Pyrrhus

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Statue of Pyrrhus. National Archaeological Museum, Naples

Pyrrhus or Pyrrhos (Greek: Πύρρος της Ηπείρου, Pyrrhus of Epirus; 319–272 BC) was a Greek king and statesman of the Hellenistic period. His life was lived in the rather confused times following the death of Alexander the Great. Alexander's successors, known as the Diadochi, were continually at war with each other over bits and pieces of Alexander's vast Empire.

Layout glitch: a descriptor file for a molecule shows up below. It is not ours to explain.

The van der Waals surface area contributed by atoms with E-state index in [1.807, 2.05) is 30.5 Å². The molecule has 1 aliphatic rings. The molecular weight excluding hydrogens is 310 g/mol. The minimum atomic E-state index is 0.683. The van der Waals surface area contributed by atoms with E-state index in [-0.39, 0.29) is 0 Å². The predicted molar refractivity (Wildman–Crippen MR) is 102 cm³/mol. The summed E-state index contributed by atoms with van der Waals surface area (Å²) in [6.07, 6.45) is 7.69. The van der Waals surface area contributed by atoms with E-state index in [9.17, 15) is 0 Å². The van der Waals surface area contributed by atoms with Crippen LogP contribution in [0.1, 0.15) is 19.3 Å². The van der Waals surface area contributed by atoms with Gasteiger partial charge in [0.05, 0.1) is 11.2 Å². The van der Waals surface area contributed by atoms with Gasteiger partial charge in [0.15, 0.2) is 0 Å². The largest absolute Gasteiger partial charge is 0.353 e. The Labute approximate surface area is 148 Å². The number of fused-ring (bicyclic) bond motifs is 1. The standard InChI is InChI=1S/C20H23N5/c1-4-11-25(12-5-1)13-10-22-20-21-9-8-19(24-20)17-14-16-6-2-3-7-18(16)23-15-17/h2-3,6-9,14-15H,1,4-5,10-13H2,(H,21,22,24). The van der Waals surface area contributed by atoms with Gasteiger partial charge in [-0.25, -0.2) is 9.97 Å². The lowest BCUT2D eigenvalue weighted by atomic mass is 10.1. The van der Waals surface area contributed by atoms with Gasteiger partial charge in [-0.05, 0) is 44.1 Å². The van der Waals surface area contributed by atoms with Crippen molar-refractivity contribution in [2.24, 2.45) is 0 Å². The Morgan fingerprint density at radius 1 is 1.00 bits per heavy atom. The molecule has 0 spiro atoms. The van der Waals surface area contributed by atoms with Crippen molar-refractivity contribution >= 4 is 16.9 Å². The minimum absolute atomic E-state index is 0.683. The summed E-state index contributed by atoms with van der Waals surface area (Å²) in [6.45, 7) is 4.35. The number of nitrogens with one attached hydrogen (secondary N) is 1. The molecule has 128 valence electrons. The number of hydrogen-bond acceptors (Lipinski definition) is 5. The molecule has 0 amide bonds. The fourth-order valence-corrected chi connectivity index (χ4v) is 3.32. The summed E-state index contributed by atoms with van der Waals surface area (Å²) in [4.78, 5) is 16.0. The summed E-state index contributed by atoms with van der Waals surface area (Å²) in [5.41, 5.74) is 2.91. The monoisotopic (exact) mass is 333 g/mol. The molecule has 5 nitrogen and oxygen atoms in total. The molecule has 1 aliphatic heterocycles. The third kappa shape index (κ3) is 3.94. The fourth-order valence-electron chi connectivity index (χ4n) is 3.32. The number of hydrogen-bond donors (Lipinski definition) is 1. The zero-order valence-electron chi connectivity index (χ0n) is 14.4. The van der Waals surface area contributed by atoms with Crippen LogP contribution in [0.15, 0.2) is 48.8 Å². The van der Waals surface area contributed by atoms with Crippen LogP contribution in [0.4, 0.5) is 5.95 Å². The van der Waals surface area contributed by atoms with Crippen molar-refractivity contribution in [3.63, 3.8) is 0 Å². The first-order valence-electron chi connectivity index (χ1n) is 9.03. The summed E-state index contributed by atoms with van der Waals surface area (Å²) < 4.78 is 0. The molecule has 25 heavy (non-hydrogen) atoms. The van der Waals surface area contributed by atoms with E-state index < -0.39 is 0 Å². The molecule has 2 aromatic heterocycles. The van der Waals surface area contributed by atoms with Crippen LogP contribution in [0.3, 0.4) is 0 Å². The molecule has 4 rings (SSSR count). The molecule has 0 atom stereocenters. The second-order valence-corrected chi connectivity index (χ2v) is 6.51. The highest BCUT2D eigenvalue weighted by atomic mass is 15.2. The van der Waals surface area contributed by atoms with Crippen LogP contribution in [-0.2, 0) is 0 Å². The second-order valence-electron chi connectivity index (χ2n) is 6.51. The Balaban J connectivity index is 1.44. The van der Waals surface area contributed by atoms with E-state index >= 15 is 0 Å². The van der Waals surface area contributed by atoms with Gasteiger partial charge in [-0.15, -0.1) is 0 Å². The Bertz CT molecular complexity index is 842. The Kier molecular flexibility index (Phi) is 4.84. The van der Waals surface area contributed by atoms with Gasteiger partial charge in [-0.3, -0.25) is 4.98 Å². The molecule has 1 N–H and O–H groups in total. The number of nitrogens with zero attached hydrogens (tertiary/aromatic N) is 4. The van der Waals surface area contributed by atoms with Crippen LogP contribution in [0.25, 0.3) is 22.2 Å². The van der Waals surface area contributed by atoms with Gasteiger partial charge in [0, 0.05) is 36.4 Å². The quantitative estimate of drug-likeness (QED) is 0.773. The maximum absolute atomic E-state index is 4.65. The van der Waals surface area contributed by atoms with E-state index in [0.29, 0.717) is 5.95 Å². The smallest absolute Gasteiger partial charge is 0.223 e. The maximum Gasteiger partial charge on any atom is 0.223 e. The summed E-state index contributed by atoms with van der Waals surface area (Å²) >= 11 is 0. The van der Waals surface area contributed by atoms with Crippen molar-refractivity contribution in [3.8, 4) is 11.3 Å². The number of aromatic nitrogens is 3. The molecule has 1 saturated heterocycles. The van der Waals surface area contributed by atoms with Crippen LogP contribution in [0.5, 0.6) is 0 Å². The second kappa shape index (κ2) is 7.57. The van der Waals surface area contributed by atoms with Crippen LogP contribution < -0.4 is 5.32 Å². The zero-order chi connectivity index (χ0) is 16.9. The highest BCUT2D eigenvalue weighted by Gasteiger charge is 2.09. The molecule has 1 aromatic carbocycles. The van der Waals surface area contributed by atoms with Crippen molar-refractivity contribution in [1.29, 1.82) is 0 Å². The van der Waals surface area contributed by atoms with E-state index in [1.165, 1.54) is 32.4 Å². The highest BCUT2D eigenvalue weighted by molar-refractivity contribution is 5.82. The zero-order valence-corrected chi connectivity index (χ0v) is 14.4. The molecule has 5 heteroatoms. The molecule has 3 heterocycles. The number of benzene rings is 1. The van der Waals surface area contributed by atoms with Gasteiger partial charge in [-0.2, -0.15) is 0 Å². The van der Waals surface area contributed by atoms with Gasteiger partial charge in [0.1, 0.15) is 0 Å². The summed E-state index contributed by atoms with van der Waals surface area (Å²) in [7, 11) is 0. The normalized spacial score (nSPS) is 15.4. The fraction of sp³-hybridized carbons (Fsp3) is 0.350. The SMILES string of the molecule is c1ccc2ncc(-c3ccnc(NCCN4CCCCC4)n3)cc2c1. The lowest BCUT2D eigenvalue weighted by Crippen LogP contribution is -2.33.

Pyrrhus was king of the Greek Molossian tribe (from ca. 297 BC). Later he became King of Epirus (306–302, 297–272 BC) and Macedon (288–284, 273–272 BC).

He was one of the strongest opponents of early Rome. However, some of his battles, though successful, cost him heavy losses. From this the term Pyrrhic victory was coined. A Pyrrhic victory is a victory gained at too great a cost. Pyrrhus is the subject of one of Plutarch's Parallel Lives.